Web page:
Just as his people are burdened by their idols, so Jehovah is burdened by his people: “You have burdened me with your sins, wearied me with your iniquities. But it is I myself, and for my own sake, who blot out your offenses, remembering your sins no more” (Isaiah 43:24-25; cf. 44:22); “For he thought, ‘Surely they are my people, sons who will not play false.’ And so he became their Savior: with all their troubles he troubled himself, the angel of his presence delivering them. In his love and compassion he himself redeemed them; he lifted them up and carried them all the days of old” (Isaiah 63:8-9).
Whether statues of wood and clay that ostensibly represent the true God, or sophisticated inventions fabricated of modern materials of which ancient idols are a type, none can be relied on to perform a saving role. The moment one entertains that idea he already repudiates the only Savior-God. Isn’t it solemn mockery and a desecration of Jehovah’s reality—which resembles nothing made by human hands—to fashion mere images of him or to supplant him in their lives with manmade objects so that even the prophets’ parodies of helpless idols seem unable to break their spell (Deuteronomy 4:23-25)?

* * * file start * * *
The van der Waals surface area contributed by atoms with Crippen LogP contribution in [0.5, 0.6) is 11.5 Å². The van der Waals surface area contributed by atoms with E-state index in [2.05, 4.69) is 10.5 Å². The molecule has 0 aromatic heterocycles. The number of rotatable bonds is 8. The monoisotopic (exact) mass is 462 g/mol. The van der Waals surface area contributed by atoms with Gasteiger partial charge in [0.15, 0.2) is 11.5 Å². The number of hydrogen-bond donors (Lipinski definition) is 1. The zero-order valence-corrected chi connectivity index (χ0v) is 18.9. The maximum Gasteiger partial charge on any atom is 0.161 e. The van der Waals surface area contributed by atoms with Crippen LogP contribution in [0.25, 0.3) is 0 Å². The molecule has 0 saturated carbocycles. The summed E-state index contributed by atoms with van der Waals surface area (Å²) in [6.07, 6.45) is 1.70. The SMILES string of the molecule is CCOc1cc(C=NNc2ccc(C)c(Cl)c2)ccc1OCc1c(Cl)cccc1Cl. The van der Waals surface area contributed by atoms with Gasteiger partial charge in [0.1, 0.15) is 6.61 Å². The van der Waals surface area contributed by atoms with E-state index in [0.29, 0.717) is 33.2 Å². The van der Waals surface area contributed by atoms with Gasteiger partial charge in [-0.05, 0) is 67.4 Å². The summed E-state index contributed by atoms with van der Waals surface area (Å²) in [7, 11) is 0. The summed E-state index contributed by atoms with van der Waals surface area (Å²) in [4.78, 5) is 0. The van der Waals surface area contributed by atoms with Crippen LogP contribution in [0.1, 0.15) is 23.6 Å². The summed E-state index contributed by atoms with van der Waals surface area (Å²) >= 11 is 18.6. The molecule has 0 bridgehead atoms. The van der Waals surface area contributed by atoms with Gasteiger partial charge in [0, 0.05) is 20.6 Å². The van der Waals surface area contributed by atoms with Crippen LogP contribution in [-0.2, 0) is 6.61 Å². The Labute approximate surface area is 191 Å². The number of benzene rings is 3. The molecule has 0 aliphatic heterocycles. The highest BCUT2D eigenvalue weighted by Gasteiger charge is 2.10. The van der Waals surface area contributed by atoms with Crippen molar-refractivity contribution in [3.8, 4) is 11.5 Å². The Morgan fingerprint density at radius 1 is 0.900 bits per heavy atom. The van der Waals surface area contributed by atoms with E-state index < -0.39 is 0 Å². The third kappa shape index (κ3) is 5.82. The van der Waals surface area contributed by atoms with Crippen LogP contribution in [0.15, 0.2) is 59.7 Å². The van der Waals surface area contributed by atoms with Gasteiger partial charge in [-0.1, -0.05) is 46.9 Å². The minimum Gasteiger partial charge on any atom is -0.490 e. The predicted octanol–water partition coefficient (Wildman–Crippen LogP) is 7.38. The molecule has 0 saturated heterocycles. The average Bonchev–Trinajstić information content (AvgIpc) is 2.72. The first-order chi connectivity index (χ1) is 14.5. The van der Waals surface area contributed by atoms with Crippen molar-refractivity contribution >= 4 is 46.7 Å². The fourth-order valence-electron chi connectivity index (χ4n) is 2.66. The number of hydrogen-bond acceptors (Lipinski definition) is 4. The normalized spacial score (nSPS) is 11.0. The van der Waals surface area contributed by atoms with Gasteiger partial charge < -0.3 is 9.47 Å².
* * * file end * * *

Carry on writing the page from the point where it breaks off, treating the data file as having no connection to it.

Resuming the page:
In innumerable past instances of his people’s idolatry Jehovah was compelled to punish them under the terms of his covenant by letting covenant curses take their course—so much, that accounts of his people’s recalcitrance comprise much of their ancient history with but few examples of covenant keeping to brighten the record. Must they now repeat that part of their past as they come to history’s finale? From the very first to the very last Jehovah cautions them to cease worshiping the works of men’s hands. Moses warned them in his day even as Jehovah’s servant does now (vv 11-13; Isaiah 50:4-11).